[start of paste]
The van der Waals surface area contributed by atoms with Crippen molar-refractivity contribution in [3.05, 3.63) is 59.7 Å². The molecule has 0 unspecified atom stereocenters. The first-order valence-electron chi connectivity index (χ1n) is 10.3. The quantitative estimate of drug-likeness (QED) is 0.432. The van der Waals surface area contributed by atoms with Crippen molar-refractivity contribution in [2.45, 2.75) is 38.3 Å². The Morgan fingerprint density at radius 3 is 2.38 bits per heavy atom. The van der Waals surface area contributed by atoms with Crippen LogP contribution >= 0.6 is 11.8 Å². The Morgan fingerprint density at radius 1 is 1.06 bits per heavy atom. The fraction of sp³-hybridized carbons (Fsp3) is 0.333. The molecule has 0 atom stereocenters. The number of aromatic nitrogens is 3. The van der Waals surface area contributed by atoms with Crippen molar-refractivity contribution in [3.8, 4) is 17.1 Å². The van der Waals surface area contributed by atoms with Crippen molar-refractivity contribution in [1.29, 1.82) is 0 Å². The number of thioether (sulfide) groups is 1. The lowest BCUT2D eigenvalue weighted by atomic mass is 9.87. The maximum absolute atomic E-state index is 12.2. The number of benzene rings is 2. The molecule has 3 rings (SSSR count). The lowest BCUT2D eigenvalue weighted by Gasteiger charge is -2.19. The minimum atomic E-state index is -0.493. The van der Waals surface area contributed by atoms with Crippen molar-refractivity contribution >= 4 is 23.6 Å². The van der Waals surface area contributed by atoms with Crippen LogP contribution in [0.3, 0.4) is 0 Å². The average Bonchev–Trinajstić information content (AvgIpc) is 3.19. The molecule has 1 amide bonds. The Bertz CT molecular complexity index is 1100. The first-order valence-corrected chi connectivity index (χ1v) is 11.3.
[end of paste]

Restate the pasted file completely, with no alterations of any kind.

The van der Waals surface area contributed by atoms with Crippen molar-refractivity contribution in [3.05, 3.63) is 59.7 Å². The molecule has 0 unspecified atom stereocenters. The first-order valence-electron chi connectivity index (χ1n) is 10.3. The quantitative estimate of drug-likeness (QED) is 0.432. The van der Waals surface area contributed by atoms with Crippen molar-refractivity contribution in [2.45, 2.75) is 38.3 Å². The Morgan fingerprint density at radius 3 is 2.38 bits per heavy atom. The van der Waals surface area contributed by atoms with Crippen LogP contribution >= 0.6 is 11.8 Å². The Morgan fingerprint density at radius 1 is 1.06 bits per heavy atom. The fraction of sp³-hybridized carbons (Fsp3) is 0.333. The molecule has 0 atom stereocenters. The number of aromatic nitrogens is 3. The van der Waals surface area contributed by atoms with Crippen molar-refractivity contribution in [3.8, 4) is 17.1 Å². The van der Waals surface area contributed by atoms with Crippen molar-refractivity contribution in [1.29, 1.82) is 0 Å². The number of thioether (sulfide) groups is 1. The lowest BCUT2D eigenvalue weighted by atomic mass is 9.87. The maximum absolute atomic E-state index is 12.2. The number of benzene rings is 2. The molecule has 3 rings (SSSR count). The lowest BCUT2D eigenvalue weighted by Gasteiger charge is -2.19. The minimum atomic E-state index is -0.493. The van der Waals surface area contributed by atoms with Crippen molar-refractivity contribution >= 4 is 23.6 Å². The van der Waals surface area contributed by atoms with Crippen LogP contribution in [0.3, 0.4) is 0 Å². The average Bonchev–Trinajstić information content (AvgIpc) is 3.19. The molecule has 1 amide bonds. The Bertz CT molecular complexity index is 1100. The first-order valence-corrected chi connectivity index (χ1v) is 11.3.